Alan Kohler: Labor’s immigration and housing policies are an explosive combination

The government’s immigration and housing policy need to be complementary, Alan Kohler writes.

The government’s immigration and housing policy need to be complementary, Alan Kohler writes. Photo: TND/Getty

The Immigration Minister Andrew Giles has just revealed that he’s processed more than two million visas since the election.

He urgently needs to start talking to the Minister for Housing, Julie Collins, or else most of those people will be living in tents.

If the Labor government doesn’t start co-ordinating immigration and housing, the mixture will be explosive, because Australia’s housing crisis is going to be horrific next year.

The visa backlog has only come down from one million to 872,000 despite two million being approved, because the applications are now pouring in – 2.22 million have come in since June 1 says Andrew Giles, more than four times as many as the same period last year.
According to ABS data, approvals for student and working holiday visas are back to pre-pandemic levels, about 55,000 a month in total.

visa backlog

Andrew Giles has announced an increase in the immigration intake. Photo: AAP

And at the jobs and skills summit, Giles announced an increase in the permanent migration intake from 160,000 to 195,000, or 16,000 a month.

In other words, the Labor government has heard businesses complaining about staff shortages, and perhaps also the Reserve Bank muttering about needing to keep wages in check, and has flung open Australia’s doors.

But where are they all going to live?

The national rental vacancy rate is 1.1 per cent, which means in the whole of Australia there are currently 51,437 rental vacancies according to SQM Research, but most new arrivals want to live in a city so the capital cities total is more relevant – 37,626.

That’s about half of one month’s new arrivals.

The direst labour shortages are in Victoria’s south-west, centred on Warrnambool, and Sydney’s Hills District, each with unemployment rates of 1.1 per cent. Almost every shop has a “staff wanted” sign out the front.

But the rental vacancy rate in the Hills District is 1.7 per cent and in Warrnambool it’s 0.3 per cent.

To be more specific there are 302 jobs advertised on Seek in Warrnambool, but only 163 places to rent.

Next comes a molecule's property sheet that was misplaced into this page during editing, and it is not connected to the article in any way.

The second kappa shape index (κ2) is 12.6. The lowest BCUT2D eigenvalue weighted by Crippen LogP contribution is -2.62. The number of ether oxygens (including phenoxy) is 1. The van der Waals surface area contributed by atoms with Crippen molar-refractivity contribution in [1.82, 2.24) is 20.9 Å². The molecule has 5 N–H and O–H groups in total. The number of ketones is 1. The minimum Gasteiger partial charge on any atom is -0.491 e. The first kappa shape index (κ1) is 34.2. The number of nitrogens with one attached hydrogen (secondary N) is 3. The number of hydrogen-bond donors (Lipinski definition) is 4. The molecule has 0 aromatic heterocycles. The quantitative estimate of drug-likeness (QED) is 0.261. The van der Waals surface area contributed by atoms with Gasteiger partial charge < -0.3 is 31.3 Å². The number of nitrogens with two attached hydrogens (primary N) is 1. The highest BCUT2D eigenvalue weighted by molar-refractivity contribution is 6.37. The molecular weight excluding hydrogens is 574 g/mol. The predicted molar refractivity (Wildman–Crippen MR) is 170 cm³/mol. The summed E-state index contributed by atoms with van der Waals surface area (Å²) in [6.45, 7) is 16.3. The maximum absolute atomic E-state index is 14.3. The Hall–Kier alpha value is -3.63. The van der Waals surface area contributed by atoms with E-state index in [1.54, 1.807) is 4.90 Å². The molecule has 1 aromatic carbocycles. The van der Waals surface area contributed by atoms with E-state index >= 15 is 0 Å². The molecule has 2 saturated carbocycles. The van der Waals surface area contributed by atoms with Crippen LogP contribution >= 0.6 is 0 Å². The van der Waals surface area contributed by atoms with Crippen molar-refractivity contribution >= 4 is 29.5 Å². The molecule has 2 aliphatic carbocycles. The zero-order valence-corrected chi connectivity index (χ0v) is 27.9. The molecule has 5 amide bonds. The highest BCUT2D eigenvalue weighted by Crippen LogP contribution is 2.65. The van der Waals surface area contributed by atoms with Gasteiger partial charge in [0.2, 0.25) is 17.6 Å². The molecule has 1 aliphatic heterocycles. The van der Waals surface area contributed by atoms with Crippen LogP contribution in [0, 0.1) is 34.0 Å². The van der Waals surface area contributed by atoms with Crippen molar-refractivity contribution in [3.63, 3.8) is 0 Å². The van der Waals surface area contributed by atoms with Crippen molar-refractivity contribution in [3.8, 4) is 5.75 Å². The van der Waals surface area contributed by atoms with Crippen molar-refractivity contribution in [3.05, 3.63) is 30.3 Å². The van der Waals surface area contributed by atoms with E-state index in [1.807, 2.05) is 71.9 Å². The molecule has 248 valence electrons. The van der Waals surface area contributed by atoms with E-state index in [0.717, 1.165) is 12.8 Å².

In Kalgoorlie and Cairns, it’s much worse. There are 962 jobs on Seek in Kalgoorlie but only 74 rental vacancies, and in Cairns, businesses are looking for 1873 people and there are 361 places for them to rent.

Melbourne has 126,600 job vacancies according to the ABS, 10 times the 12,665 rental vacancies; in Sydney it’s 150,800 jobs versus 14,444 places to rent. Nationally there are five times as many job vacancies as there are houses and flats available to rent.

Some of the shortage has to do with places being taken out of the permanent rental pool and put on Airbnb.

In Australia’s capital cities there are now more Airbnb short-term rentals available than long-term leases – a total of 38,677 against 37,626 normal rentals.

The biggest disparity is in Adelaide, where there are twice as many on Airbnb than are available for longer-term rental. In Melbourne it’s 15,277 on Airbnb against 12,665 normal rental vacancies; only in Sydney are there fewer short-term rentals than long term – 9814 versus 14,444.


Airbnb is playing havoc with the long-term rental market. Photo: TND

In general there is now a massive discrepancy between the demand for labour, the immigration needed to fill it, and the available housing.

The government’s efforts to help businesses get staff from overseas are laudable, but if this isn’t combined with an equally serious effort to create more accommodation, we’re heading for a much worse housing crisis than we have now, and that’s saying something.

In the election campaign, Anthony Albanese promised to set up a $10 billion fund that will build 10,000 homes a year.

Meanwhile, it has approved two million visas when there are 51,437 homes currently available to rent.

So obviously, the Labor housing policy is hopelessly inadequate and when combined with its immigration policy, it’s downright dangerous.

Part of the solution might be to persuade more landlords to take their properties off Airbnb and make them available for long-term rental.

One reason property owners are going for Airbnb instead of the rental market is better yield. As a random example, three-bedroom houses in Marrickville, NSW, are being advertised for $1000 a week; on Airbnb they’re getting between $2000 and $4000 a week – so at least twice as much, which means you only have to rent it half the time to be ahead.

But it’s also true that landlords have more control on Airbnb, especially with state governments passing new laws that better protect tenants.

Those laws won’t be repealed, and shouldn’t be, so the government might have to entice landlords back to the long-term rental market with a tax incentive on top of negative gearing.

In any case, that still wouldn’t be anywhere near enough: Even if all properties on Airbnb in Australia were added to the long-term rental market, that would still only account for one month’s worth of new arrivals on student, working holiday and permanent migrant visas.

The government is simply going to have to build a multiple of the 10,000 houses a year that it has promised.

Yes, the federal government debt is currently $892.3 billion, still rising.
It’ll just have to be put on the tab.

Alan Kohler writes twice a week for The New Daily. He is also editor in chief of Eureka Report and finance presenter on ABC news

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